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Court Explains Statute of Limitations in New York Medical Malpractice Cases

Incompetent medical care often causes significant injuries and, in some instances, can tragically lead to fatal harm. While the surviving family members can pursue claims against the responsible physicians, they must act promptly; otherwise, they may lose the right to recover damages, as illustrated in a recent New York opinion. If you lost a loved one due to negligent medical care, it is smart to meet with a Syracuse medical malpractice lawyer to discuss your rights.

Case Background

Allegedly, the plaintiff initiated legal action as the proposed administratrix of the estate of the decedent. However, at the time of filing on February 1, 2023, the plaintiff had not yet obtained letters of administration, rendering her without the standing to sue, as required under New York law. The complaint alleged negligence and violations of the Public Health Law, specifically referencing personal injuries, pain and suffering, and loss of enjoyment of life resulting from the defendant’s acts or omissions. The defendant raised the statute of limitations defense, asserting that the action was time-barred.

Statute of Limitations in New York Medical Malpractice Cases

Upon reviewing the complaint, the court acknowledged that it adequately alleged a cause of action for negligence and a violation of a statutorily conferred right in the Public Health Law. However, the court addressed the statute of limitations defense, noting that the causes of action for wrongful death and medical malpractice were time-barred. The court noted that the relevant statutes provide a two-year statute of limitations for wrongful death and a two-year and six-month statute of limitations for medical malpractice.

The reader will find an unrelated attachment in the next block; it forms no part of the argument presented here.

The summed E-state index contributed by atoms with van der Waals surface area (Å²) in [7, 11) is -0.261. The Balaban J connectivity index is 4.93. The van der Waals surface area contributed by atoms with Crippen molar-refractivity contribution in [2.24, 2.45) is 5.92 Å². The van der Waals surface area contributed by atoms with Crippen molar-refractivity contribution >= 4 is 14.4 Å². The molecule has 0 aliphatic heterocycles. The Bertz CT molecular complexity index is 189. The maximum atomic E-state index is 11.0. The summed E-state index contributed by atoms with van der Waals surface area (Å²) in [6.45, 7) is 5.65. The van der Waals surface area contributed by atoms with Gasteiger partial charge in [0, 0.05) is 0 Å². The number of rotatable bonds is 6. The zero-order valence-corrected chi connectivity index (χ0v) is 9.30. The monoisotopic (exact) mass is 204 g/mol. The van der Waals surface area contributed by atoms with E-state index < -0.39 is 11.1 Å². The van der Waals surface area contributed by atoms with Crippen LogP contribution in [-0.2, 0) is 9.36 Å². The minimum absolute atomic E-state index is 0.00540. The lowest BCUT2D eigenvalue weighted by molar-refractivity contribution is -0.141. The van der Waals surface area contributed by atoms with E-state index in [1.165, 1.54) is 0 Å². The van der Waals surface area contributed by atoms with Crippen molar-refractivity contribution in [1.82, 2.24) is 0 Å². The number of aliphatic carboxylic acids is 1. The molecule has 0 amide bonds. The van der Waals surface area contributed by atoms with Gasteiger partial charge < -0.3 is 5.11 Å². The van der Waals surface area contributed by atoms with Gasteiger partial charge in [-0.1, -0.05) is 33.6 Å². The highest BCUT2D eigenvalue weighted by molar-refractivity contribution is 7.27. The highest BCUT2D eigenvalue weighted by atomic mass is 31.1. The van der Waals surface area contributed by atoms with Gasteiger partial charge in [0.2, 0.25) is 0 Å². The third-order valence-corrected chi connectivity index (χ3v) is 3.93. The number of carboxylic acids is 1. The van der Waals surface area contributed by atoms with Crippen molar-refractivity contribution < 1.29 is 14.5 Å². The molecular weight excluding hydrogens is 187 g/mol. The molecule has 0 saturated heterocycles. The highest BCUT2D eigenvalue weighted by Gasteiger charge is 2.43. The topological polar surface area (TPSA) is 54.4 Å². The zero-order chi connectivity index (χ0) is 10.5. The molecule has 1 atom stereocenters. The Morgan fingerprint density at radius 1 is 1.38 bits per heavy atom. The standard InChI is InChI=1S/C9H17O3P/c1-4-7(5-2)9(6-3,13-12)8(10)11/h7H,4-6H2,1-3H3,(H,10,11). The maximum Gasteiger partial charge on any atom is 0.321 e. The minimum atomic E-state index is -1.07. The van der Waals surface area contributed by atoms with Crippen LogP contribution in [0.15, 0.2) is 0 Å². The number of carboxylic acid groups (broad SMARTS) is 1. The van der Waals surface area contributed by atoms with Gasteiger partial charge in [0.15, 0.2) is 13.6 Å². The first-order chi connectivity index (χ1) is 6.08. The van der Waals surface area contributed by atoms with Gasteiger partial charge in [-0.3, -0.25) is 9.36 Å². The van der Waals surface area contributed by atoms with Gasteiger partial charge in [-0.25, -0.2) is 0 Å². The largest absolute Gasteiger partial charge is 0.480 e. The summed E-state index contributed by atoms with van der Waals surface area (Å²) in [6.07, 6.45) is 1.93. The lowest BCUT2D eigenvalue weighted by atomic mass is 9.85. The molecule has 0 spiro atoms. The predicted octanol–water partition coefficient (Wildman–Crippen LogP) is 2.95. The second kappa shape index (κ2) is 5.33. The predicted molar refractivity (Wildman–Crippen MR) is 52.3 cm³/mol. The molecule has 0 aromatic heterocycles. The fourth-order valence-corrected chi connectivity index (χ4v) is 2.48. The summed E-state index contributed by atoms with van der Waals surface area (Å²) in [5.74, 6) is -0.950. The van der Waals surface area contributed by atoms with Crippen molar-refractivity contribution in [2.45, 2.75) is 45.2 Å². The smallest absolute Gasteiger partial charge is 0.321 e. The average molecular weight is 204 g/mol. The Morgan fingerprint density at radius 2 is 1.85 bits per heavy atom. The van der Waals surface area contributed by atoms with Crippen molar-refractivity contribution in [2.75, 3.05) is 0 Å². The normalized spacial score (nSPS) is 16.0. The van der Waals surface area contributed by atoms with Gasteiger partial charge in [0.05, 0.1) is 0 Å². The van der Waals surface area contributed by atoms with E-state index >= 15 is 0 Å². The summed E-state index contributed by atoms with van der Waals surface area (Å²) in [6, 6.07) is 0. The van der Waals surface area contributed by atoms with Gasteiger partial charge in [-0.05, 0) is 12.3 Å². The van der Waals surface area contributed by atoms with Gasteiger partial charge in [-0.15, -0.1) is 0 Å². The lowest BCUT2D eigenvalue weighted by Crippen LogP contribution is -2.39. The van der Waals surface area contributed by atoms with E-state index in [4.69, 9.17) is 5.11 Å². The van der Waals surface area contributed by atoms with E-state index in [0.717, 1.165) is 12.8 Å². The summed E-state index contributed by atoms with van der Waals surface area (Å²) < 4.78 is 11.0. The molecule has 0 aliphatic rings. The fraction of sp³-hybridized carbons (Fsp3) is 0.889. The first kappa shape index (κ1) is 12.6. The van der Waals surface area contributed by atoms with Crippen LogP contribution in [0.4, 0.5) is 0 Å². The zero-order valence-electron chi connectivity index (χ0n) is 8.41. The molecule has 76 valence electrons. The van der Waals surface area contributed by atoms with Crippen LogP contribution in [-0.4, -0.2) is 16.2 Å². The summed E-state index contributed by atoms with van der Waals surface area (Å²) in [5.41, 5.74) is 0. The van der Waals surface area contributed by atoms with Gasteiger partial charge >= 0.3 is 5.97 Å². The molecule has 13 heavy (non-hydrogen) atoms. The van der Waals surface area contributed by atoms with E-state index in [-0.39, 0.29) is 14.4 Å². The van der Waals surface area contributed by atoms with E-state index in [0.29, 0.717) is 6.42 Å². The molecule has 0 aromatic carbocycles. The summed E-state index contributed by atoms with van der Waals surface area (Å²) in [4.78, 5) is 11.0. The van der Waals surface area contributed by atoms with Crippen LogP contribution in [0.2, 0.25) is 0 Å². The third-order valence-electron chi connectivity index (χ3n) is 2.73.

Considering tolling due to Executive Orders during the COVID-19 pandemic, the court determined that the wrongful death claim, if accrued before March 20, 2020, was untimely, as the complaint was filed on February 1, 2023. Similarly, the medical malpractice claim was deemed untimely.

The court recognized, however, that causes of action for negligence or to recover upon a liability created or imposed by statute, with a three-year statute of limitations, were timely if the acts or omissions occurred within the three years prior to filing, even without the tolling period. As a result, the court granted leave to recommence pursuant to these specific causes of action. The court clarified, though, that the recommencement should be limited to the timely causes of action and excluded claims sounding in wrongful death or medical malpractice.

Consult an Experienced Syracuse Medical Malpractice Attorney

Physicians have a duty to provide patients with appropriate care, but sadly, not all doctors live up to their obligations, and their patients often suffer harm as a result of their recklessness. If you or a loved one were hurt by the incompetence of a doctor, you may be able to recover damages in a  medical malpractice case, and you should consult an attorney. The experienced Syracuse medical malpractice attorneys of DeFrancisco & Falgiatano Personal Injury Lawyers can inform you of your options for seeking any compensation available. You can contact us at 833-200-2000 or through the form online to set up a conference.

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